DAVID GREENE, HOST:
Sepsis, or blood poisoning, is the nation's third-leading cause of death. Researchers now say they've developed a treatment that has been remarkably effective. Here's NPR's Richard Harris.
RICHARD HARRIS, BYLINE: One January day two years ago, Dr. Paul Marik was running the emergency room at a hospital in Norfolk, Va., when a desperately ill woman came in.
PAUL MARIK: We had this 48-year-old woman who previously had been reasonably healthy but came in with rapid, overwhelming sepsis.
HARRIS: Sepsis is a severe form of inflammation often triggered by an infection and frequently deadly.
MARIK: Her kidneys weren't working. Her lungs weren't working. And it was absolutely clear to me that she was going to die. In a situation like this, you start kind of thinking out of the box.
HARRIS: Marik had recently read a research report from scientists at Virginia Commonwealth University which found that intravenous vitamin C helped their patients with sepsis. He figured, what the heck? And he threw in some steroids and another vitamin for good measure.
MARIK: I was expecting that the next morning when I came to work, she would be dead. And really, when I walked in the next morning, I got the shock of my life.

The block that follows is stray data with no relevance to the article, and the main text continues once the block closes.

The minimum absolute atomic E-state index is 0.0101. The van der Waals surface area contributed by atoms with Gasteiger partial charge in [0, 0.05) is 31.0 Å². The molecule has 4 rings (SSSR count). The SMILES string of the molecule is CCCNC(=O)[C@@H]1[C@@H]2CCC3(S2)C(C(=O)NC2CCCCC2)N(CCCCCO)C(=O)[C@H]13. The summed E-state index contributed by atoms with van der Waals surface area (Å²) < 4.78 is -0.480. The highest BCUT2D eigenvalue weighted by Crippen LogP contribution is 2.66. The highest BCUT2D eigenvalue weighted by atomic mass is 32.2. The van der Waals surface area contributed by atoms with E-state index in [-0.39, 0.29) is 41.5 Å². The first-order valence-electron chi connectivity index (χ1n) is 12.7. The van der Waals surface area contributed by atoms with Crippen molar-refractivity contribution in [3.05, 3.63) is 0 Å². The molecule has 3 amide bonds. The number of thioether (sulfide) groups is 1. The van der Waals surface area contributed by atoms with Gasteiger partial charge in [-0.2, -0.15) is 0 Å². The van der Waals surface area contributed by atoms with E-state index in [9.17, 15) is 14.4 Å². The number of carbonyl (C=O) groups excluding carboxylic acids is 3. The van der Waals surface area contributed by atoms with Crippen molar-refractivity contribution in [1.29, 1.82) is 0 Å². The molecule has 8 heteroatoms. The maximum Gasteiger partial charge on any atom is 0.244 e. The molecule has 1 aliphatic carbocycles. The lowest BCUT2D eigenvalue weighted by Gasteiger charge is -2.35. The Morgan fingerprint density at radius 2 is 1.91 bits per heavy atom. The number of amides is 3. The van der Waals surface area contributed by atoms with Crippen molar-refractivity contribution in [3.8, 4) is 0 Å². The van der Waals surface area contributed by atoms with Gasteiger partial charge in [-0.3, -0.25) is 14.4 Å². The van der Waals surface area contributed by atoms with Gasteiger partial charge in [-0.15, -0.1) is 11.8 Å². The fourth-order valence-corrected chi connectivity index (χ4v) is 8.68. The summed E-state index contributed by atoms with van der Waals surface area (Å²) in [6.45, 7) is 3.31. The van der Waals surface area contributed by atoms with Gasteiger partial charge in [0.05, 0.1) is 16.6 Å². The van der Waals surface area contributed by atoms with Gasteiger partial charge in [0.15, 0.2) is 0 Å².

HARRIS: The woman quickly recovered. Marik, at the Eastern Virginia Medical School, tried it in two more patients - same happy result. And 47 more - four of those patients died, he reports in the journal Chest. But they died from diseases that sent them to the hospital in the first place.
MARIK: The remarkable thing is not a single patient died from sepsis.
HARRIS: Especially remarkable considering that sepsis usually kills about a third of all patients who develop it. The study lacked the typical checks. There was no control group. Doctors and nurses knew who was getting the treatment. But the results were enough to change the way Marik treats sepsis.
MARIK: Now every single patient who is admitted, you know, without exception, gets it.
HARRIS: And by his informal tally, of 150 patients to date, only one has died from sepsis. I asked Dr. Craig Coopersmith at Emory University how big a deal this is.
CRAIG COOPERSMITH: If it turns out, on further studies, that this is true and we can validate it, then this will be an unbelievably huge deal. But right now, it should be viewed as a preliminary deal that needs to be validated.
HARRIS: There have been hundreds of studies of sepsis, many of them which seemed promising at first. But no drug has survived the more carefully controlled follow-up studies. Billions of dollars have been spent looking for a solution that might in fact end up being a mix of inexpensive ingredients.
Richard Harris, NPR News.
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